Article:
The Most Reverend Vincent Nichols, the new Bishop of Westminster, has dismissed Tony Blair’s call for the Catholic Church to change its views on homosexuality.
Speaking to Attitude magazine last week, the former prime minister said the Vatican needed to rethink “entrenched” attitudes towards homosexuality which are out of step with the feelings of most Catholics.
He added: “If you went and asked the [ordinary Catholic] congregation, I think you’d find that their faith is not to be found in those types of entrenched attitudes.”
Archbishop Nichols told BBC Radio 4’s Today programme: “Mr Blair is a very fine politician and he has got very well-tuned political senses.
“But I am afraid the way the Catholic Church thinks is rather different to that and I think I will take my guide from Pope Benedict actually.”
When asked whether a “married, faithful, Catholic couple” should use condoms if one partner had HIV/Aids, the Archbishop said: “That is a very sensitive point and there are different views on that.”
He continued: “That is not what this public debate is about…that is the point I would rather pursue, that we really do have to raise people’s expectations of themselves.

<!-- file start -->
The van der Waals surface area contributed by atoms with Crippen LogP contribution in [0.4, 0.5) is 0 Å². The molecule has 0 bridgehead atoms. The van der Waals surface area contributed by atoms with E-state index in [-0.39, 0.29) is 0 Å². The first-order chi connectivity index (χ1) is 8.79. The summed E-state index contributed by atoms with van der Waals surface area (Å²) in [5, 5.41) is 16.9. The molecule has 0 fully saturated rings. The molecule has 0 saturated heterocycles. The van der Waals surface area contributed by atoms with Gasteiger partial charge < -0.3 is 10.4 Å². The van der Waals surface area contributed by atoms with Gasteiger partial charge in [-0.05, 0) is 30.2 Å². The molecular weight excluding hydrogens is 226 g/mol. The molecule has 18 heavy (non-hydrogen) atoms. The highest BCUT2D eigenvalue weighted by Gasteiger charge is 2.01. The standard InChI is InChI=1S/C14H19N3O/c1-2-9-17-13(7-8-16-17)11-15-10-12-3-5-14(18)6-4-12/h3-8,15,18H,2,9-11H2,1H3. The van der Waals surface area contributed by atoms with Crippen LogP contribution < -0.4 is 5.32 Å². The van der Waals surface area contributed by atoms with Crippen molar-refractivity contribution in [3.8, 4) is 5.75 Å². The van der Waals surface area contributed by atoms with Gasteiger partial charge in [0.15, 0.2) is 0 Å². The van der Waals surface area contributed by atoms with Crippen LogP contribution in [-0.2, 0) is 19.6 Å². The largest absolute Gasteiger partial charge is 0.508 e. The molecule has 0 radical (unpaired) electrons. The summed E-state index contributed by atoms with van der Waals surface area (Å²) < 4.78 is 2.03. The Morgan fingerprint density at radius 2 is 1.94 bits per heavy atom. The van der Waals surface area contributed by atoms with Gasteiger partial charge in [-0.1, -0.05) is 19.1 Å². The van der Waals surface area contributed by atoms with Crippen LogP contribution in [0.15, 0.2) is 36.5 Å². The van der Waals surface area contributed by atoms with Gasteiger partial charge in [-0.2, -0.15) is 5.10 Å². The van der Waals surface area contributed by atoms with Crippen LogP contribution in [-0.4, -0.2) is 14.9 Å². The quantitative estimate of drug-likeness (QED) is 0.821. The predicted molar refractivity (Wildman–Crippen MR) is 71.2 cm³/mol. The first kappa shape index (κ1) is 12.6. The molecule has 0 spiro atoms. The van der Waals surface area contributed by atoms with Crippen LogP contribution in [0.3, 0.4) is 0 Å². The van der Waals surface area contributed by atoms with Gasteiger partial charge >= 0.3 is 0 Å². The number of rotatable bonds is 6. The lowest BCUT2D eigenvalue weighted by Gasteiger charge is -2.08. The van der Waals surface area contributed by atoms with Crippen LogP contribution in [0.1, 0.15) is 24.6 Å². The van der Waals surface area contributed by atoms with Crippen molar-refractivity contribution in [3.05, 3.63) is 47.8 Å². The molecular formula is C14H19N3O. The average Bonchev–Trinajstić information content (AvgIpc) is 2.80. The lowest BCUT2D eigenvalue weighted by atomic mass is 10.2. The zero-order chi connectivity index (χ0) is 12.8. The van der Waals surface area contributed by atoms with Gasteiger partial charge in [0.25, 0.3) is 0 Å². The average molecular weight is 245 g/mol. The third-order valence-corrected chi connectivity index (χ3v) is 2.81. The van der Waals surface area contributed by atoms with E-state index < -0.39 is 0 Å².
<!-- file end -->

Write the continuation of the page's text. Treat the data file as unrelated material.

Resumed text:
“Today is Good Friday. What do we celebrate today? We celebrate this enormous gift of God’s love to us which teaches us how much dignity we have and we have to encourage as a society people to live off their best instincts, their best generosity and not constantly be portraying our society as degraded and in need of Elastoplast all the time.”
Archbishop Nichols, a staunch opponent of gay adoption, was named last week as the new leader of the Catholic Church in England and Wales.
Currently the Archbishop of Birmingham, he will take over from Cardinal Cormac Murphy-O’Connor next month.
He was strongly against the Sexual Orientation regulations that forced Catholic adoption agencies to accept same-sex couples as potential parents.
In November 2007, he told the Birmingham Post: “I don’t think for a minute that a same-sex couple would produce a gay child, but they would not be as complementary as having a mum and dad.”
He warned that granting equal rights to gay people meant creating “a new norm, a new moral law, and that, I believe, is not broadly accepted in our society”.